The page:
Indeed, as of early afternoon on Black Friday, Walmart said it had sold 1.8 million towels, 1.3 million TVs, 1.3 million dolls and 250,000 bicycles.
"We estimate that less than 50 associates participated in the (union) protest nationwide," said Walmart CEO Bill Simon. "In fact, this year, roughly the same number of associates missed their scheduled shift as last year."
It's not hard to see why the union's tactic failed.
Wasn't it just two weeks ago that Americans got an object lesson in organized labor's destructiveness, when the Bakery, Confectionery, Tobacco Workers and Grain Millers union showed it would rather close down Hostess, maker of Twinkies, Ho-Hos, Ding-Dongs and other sugary treats, than compromise.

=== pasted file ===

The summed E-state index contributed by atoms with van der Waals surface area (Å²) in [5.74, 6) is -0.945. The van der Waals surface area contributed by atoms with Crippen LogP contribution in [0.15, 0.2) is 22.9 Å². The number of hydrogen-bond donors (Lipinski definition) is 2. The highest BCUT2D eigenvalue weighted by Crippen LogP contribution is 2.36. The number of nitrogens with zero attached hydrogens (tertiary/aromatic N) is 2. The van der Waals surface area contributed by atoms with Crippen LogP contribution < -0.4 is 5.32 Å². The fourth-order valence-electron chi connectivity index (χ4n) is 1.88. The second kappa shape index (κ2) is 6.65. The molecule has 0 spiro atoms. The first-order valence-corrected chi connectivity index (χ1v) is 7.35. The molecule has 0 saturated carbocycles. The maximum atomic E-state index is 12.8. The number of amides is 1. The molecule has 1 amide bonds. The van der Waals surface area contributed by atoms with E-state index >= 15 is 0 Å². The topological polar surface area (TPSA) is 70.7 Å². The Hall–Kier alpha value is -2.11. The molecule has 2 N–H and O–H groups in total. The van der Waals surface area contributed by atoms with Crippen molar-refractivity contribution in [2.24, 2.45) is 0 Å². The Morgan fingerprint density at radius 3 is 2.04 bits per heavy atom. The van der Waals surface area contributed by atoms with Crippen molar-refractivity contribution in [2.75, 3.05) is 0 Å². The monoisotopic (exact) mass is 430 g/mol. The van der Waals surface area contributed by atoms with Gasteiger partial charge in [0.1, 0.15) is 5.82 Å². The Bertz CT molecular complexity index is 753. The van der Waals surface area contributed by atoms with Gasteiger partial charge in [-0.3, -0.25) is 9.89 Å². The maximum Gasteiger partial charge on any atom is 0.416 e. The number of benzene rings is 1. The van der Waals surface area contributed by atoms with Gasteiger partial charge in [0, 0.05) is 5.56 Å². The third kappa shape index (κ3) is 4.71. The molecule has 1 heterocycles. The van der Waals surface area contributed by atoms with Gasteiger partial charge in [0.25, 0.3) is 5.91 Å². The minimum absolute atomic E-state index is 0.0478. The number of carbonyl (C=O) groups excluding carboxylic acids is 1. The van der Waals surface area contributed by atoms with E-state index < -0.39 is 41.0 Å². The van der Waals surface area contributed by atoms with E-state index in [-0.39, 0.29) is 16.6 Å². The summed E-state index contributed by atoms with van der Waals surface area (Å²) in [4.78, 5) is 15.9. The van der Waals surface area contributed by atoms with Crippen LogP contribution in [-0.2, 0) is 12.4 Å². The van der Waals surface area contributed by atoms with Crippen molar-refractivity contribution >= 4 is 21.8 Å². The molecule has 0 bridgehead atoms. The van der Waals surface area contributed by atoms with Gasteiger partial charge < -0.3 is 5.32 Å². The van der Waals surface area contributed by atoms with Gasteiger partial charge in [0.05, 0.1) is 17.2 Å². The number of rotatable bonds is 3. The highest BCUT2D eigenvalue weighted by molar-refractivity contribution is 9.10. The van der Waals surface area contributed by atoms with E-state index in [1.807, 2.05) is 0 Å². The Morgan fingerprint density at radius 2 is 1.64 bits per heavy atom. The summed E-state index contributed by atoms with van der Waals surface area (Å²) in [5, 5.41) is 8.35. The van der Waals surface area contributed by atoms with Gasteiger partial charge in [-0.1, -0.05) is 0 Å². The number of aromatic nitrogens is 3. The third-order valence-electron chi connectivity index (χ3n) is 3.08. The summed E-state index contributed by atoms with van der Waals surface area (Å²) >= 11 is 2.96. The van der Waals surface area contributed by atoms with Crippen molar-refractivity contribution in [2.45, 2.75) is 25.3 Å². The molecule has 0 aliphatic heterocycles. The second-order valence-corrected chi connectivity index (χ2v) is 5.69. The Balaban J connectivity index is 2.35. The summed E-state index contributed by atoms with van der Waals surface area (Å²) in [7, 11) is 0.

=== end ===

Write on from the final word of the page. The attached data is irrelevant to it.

Today, as a result of that union's militant intransigence, 18,500 workers have lost their jobs.
Whatever you might think of Walmart workers, they're not fools. They have no desire to be jobless for the holidays, as Hostess' workers will be.
In their so-called "campaign" — really, economic blackmail of the crudest sort — the unions have engaged in a poisonous propaganda attack on Walmart.
What they never say is that the world's biggest retail chain is in fact a major force for good in the U.S. economy.
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